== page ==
Reminders of some sort or another are what turn a collection of paper goods or web services into what David Allen calls a “trusted system.”[1]

A lot of people resist getting better organized. No matter what kind of chaotic mess, their lives are on a day-to-day basis because they know themselves well enough to know that there’s after all that work they’ll probably forget to take their lists with them when it matters most.

Fortunately, there are ways to make sure we remember to check our lists — and to remember to do the things we need to do, whether they’re on a list or not.

In most cases, we need a lot of pushing at first, for example by making a reminder, but eventually we build up enough momentum that doing what needs doing becomes a habit — not an exception.

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From Creating Reminders to Building Habits

A habit is any act we engage in automatically without thinking about it.

For example, when you brush your teeth, you don’t have to think about every single step from start to finish; once you stagger up to the sink, habit takes over (and, really, habit got you to the sink in the first place) and you find yourself putting toothpaste on your toothbrush, putting the toothbrush in your mouth (and never your ear!), spitting, rinsing, and so on without any conscious effort at all.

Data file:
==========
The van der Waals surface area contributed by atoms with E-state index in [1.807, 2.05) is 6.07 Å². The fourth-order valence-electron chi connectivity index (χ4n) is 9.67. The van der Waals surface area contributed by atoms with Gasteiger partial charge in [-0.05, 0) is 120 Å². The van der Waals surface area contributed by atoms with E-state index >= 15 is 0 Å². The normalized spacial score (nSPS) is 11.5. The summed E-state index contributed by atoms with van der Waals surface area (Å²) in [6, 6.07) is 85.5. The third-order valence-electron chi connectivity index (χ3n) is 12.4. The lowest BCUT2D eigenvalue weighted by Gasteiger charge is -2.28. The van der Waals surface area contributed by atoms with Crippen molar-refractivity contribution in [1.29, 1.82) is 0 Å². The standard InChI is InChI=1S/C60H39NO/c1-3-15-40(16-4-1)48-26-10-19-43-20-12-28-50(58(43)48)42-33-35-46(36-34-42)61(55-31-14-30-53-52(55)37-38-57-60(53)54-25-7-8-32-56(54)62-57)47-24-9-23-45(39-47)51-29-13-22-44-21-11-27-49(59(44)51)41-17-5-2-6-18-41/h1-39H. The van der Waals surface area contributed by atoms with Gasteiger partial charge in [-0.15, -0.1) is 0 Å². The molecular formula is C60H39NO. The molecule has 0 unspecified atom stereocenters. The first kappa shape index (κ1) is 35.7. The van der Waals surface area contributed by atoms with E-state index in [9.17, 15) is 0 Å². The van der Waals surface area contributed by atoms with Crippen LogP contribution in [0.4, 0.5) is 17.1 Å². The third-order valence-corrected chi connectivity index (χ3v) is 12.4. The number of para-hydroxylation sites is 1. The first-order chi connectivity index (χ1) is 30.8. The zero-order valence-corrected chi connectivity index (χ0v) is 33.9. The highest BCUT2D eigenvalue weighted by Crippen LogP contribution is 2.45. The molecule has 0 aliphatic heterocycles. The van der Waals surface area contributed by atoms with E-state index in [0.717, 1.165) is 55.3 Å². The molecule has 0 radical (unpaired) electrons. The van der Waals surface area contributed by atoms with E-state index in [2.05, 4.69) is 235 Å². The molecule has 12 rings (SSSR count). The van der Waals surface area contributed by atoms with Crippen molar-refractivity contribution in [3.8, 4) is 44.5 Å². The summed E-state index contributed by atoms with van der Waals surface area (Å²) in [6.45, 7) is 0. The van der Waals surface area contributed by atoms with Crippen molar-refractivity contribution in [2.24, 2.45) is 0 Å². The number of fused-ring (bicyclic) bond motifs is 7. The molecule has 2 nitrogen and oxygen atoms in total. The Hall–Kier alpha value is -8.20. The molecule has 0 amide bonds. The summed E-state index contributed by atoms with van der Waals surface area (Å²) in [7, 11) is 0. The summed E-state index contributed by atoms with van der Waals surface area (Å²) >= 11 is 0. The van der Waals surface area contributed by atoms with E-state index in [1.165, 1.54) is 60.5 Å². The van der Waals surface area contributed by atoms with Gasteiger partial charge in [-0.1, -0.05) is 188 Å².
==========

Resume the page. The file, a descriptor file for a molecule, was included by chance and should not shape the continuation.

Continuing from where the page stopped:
This is a good thing because if you’re anything like me, you’re not even capable of conscious thought when you’re brushing your teeth.

The good news is you already have a whole set of productivity habits you’ve built up over the course of your life. The bad news is, a lot of them aren’t very good habits.

That quick game Frogger to “loosen you up” before you get working, that always ends up being 6 hours of Frogger –– that’s a habit. And as you know, habits like that can be hard to break — which is one of the reasons why habits are so important in the first place.

Once you’ve replaced an unproductive habit with a more productive one, the new habit will be just as hard to break as the old one was. Getting there, though, can be a chore!